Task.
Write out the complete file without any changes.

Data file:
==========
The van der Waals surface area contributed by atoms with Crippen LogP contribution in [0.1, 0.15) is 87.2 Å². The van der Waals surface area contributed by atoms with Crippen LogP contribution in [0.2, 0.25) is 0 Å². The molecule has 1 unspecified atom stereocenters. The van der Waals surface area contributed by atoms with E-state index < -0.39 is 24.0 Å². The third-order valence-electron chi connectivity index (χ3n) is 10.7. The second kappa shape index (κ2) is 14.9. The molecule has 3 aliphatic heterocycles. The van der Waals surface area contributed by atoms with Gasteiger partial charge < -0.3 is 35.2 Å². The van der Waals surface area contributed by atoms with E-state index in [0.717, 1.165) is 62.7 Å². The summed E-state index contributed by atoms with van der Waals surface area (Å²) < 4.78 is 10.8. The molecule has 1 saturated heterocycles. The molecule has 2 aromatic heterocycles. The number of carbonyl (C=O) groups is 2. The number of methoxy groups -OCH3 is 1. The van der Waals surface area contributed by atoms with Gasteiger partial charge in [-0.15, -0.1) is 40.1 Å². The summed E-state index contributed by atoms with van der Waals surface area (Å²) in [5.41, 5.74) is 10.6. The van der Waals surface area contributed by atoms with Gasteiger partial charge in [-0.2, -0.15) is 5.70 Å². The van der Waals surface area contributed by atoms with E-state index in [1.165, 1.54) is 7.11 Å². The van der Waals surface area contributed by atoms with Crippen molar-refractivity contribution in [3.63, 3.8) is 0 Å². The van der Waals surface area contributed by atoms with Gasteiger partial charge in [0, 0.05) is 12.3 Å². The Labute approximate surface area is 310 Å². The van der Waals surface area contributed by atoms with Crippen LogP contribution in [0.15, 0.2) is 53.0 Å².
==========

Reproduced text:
The van der Waals surface area contributed by atoms with Crippen LogP contribution in [0.1, 0.15) is 87.2 Å². The van der Waals surface area contributed by atoms with Crippen LogP contribution in [0.2, 0.25) is 0 Å². The molecule has 1 unspecified atom stereocenters. The van der Waals surface area contributed by atoms with E-state index < -0.39 is 24.0 Å². The third-order valence-electron chi connectivity index (χ3n) is 10.7. The second kappa shape index (κ2) is 14.9. The molecule has 3 aliphatic heterocycles. The van der Waals surface area contributed by atoms with Gasteiger partial charge < -0.3 is 35.2 Å². The van der Waals surface area contributed by atoms with E-state index in [0.717, 1.165) is 62.7 Å². The summed E-state index contributed by atoms with van der Waals surface area (Å²) < 4.78 is 10.8. The molecule has 1 saturated heterocycles. The molecule has 2 aromatic heterocycles. The number of carbonyl (C=O) groups is 2. The number of methoxy groups -OCH3 is 1. The van der Waals surface area contributed by atoms with Gasteiger partial charge in [-0.15, -0.1) is 40.1 Å². The summed E-state index contributed by atoms with van der Waals surface area (Å²) in [5.41, 5.74) is 10.6. The van der Waals surface area contributed by atoms with Gasteiger partial charge in [-0.2, -0.15) is 5.70 Å². The van der Waals surface area contributed by atoms with E-state index in [1.165, 1.54) is 7.11 Å². The van der Waals surface area contributed by atoms with Crippen molar-refractivity contribution in [3.63, 3.8) is 0 Å². The van der Waals surface area contributed by atoms with Gasteiger partial charge in [0, 0.05) is 12.3 Å². The Labute approximate surface area is 310 Å². The van der Waals surface area contributed by atoms with Crippen LogP contribution in [0.15, 0.2) is 53.0 Å².